Four-day working week founder can't work one himself

The New Zealand founder of the four-day working week can't do it himself.

Perpetual Guardian founder Andrew Barnes told The AM Show he tried to go down to four days when his company did in 2018.

"If I just had one job I could do a four-day week, and in fact when we started this I was being quite deliberate, I was taking certainly one day off a week and I stopped working weekends."

But his efforts to spread the four-day working week elsewhere have eaten up all of the time he would have had off.

"This thing has now gone so global that we're often at the end of the week travelling to launch formal campaigns in America, and then Ireland and then catching up with a lot of companies in the UK that are actually doing it."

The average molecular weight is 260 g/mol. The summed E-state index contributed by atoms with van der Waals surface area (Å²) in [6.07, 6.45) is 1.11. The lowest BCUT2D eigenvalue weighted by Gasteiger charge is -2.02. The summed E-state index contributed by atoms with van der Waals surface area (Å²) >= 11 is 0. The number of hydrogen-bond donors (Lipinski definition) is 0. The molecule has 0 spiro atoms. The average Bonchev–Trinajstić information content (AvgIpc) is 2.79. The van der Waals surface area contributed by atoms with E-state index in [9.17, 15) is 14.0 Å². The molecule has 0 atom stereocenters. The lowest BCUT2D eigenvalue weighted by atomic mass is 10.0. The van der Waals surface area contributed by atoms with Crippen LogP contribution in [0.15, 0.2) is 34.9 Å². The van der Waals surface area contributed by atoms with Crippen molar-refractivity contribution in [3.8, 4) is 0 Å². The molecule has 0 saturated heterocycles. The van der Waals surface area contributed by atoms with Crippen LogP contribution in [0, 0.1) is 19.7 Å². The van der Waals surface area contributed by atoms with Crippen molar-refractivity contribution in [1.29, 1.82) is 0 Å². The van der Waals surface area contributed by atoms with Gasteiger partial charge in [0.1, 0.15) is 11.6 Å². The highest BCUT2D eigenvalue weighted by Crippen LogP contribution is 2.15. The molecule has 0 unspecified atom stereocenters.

Barnes' company instituted a four-day working week for a six-week trial in February 2018, making it permanent once the trial ended.

Employees don't earn less or work longer hours, they just have to make sure the same amount of work gets done.

"We talk about productivity, which is why we don't ask you to work longer hours, we don't cut your pay," Barnes told The AM Show earlier in 2019

"You're delivering what you said you were going to deliver, so we say 'that's fine', you deliver that, we'll gift you a day off."